The soulful voice of Otis Redding was tragically silenced on this day in 1967, when his plane crashed in a small Wisconsin lake, killing him and all but one of the passengers. His amazing voice and tireless work ethic raised him from humble beginnings to the brink of superstar status. In fact, just three days prior to that fateful night, he had recorded what would go on to become his first number one hit, “(Sittin’ On) The Dock Of The Bay,” though he would not live to see its success.

At age fifteen, Redding was forced to drop out of school to help provide for his family. He did his part by winning talent shows, and working as part of Little Richards‘ backing band. In the early sixties, he found himself playing tiny, African American clubs on what was known as the “Chitlin Circuit,” the only option for most black bands in the still-segregated South. He found himself fronting the band Pat T. Cake and The Panthers, and was starting to make a real living wage, but he dreamt of more.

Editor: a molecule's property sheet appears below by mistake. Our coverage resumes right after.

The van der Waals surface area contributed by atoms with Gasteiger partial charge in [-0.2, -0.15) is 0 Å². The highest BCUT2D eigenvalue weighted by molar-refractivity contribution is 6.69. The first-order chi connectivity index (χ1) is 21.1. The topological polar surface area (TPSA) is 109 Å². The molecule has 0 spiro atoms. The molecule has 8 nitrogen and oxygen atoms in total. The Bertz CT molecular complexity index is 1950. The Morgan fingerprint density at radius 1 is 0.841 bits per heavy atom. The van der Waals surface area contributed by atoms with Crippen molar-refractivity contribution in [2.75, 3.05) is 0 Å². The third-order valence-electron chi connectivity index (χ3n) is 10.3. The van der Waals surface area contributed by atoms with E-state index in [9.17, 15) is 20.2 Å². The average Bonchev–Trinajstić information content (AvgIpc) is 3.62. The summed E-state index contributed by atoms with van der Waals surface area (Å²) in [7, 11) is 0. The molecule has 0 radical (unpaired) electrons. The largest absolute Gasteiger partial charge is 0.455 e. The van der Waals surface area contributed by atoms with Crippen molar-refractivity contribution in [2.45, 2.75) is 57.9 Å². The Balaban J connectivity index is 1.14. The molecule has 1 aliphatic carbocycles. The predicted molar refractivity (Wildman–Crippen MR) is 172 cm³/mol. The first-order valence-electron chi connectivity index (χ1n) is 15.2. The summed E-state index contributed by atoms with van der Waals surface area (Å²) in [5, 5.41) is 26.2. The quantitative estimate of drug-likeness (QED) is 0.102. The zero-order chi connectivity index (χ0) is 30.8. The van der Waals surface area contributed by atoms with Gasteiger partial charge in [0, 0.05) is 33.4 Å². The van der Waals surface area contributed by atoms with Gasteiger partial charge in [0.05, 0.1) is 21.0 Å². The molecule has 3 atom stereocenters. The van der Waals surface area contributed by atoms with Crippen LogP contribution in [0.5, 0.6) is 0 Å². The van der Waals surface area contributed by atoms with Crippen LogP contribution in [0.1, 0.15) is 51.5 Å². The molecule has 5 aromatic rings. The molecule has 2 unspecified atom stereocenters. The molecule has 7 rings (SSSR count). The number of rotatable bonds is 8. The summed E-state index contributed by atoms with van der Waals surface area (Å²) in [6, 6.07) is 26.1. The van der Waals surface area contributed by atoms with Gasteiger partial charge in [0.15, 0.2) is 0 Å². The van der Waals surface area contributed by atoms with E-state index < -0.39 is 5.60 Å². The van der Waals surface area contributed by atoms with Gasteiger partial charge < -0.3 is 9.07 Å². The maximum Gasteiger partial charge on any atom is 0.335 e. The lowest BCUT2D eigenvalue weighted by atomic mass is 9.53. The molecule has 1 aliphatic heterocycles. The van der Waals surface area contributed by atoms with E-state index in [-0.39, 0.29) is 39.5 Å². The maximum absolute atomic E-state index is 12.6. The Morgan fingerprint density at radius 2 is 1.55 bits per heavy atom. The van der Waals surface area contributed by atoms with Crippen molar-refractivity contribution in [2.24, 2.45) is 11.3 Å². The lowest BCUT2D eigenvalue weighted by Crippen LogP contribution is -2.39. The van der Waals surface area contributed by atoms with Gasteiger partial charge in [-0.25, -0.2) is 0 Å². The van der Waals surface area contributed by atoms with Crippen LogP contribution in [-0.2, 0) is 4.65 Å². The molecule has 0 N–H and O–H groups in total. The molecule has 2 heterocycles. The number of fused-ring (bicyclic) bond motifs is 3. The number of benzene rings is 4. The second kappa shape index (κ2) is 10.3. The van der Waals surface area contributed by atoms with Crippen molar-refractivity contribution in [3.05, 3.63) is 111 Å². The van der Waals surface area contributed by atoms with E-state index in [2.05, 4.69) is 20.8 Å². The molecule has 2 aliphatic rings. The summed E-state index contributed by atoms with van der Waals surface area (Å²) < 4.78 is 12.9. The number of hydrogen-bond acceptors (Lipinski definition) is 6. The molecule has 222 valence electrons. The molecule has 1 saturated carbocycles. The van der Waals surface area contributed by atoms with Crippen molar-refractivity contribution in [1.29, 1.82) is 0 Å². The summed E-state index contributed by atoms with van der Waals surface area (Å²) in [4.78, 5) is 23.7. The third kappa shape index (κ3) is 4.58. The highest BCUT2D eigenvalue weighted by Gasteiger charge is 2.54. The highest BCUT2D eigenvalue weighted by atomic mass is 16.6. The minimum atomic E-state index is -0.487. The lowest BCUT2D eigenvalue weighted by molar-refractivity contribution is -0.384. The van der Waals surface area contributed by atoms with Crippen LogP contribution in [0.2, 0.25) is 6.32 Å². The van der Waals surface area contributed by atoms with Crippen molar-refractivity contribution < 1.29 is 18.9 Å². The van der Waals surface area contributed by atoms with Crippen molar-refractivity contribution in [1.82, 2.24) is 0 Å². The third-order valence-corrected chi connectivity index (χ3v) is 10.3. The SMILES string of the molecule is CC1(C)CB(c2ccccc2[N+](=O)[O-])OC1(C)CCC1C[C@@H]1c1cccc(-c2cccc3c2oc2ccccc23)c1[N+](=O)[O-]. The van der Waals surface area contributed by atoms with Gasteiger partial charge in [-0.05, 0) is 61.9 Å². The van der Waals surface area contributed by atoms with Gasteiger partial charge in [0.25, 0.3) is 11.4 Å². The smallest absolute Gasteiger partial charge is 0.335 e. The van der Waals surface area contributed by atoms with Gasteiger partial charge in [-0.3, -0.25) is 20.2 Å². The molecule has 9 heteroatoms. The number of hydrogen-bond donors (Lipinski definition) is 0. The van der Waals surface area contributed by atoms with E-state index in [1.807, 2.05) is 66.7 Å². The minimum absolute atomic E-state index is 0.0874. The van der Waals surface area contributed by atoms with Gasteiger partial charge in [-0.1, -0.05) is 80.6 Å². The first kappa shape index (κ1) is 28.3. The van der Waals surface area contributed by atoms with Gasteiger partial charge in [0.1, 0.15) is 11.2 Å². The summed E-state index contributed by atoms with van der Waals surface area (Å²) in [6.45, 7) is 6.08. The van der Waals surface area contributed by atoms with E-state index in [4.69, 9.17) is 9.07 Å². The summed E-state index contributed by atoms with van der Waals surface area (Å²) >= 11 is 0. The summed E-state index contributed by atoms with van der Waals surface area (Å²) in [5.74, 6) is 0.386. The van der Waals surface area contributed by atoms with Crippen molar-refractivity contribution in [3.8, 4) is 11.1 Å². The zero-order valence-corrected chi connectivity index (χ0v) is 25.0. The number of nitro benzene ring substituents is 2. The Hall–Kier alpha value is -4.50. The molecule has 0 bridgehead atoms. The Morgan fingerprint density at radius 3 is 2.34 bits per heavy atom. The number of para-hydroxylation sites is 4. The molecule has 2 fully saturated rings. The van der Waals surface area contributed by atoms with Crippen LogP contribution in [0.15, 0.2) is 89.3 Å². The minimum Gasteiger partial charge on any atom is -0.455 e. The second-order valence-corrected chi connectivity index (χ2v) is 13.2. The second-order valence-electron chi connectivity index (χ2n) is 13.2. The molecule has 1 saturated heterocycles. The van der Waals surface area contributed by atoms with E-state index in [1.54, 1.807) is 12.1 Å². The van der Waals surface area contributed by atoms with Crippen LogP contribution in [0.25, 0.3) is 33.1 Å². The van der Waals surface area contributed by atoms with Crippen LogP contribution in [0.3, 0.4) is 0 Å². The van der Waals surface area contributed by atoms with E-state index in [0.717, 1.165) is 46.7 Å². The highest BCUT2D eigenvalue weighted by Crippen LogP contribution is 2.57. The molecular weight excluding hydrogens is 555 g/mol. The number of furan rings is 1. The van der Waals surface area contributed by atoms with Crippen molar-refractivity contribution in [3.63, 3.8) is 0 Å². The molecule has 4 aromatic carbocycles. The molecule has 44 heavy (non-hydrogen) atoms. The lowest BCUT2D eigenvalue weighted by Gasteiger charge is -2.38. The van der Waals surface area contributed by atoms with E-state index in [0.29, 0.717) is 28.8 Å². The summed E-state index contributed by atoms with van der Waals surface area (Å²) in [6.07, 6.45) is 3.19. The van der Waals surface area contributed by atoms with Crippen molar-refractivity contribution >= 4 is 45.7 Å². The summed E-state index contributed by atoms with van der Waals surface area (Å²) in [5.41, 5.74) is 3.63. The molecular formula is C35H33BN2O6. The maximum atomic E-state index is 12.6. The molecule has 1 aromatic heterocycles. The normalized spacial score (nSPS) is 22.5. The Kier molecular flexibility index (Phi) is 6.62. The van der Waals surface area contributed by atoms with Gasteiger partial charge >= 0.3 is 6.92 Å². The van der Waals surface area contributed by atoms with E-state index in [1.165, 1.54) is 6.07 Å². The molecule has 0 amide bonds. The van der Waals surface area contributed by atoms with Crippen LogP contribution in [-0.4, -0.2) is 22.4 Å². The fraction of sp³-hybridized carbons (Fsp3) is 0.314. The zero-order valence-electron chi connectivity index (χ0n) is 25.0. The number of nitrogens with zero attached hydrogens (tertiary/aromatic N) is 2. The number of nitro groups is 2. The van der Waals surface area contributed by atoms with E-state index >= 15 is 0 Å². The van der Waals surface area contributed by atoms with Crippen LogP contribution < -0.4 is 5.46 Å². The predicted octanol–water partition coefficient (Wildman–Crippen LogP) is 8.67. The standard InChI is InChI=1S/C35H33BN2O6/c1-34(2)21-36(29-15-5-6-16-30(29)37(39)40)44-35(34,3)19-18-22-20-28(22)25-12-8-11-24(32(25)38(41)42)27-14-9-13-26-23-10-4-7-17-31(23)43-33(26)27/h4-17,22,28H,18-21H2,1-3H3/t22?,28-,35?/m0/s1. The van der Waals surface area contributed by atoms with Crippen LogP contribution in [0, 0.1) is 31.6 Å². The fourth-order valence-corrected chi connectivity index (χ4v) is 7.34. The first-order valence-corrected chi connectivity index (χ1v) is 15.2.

Between his work as a frontman and a few small label solo releases, his stirring, emotional voice was starting to get him major label attention. An Atlantic Records executive got him an invitation to join in on a Stax Studios recording session, where he was backed by their legendary house band, Booker T & the M.G.’s. Stax Studios, formerly Satellite Records, had made a name for themselves by signing primarily southern soul, gospel and blues acts, and Redding quickly found a home on the label. He would remain a part of their stable until his untimely end.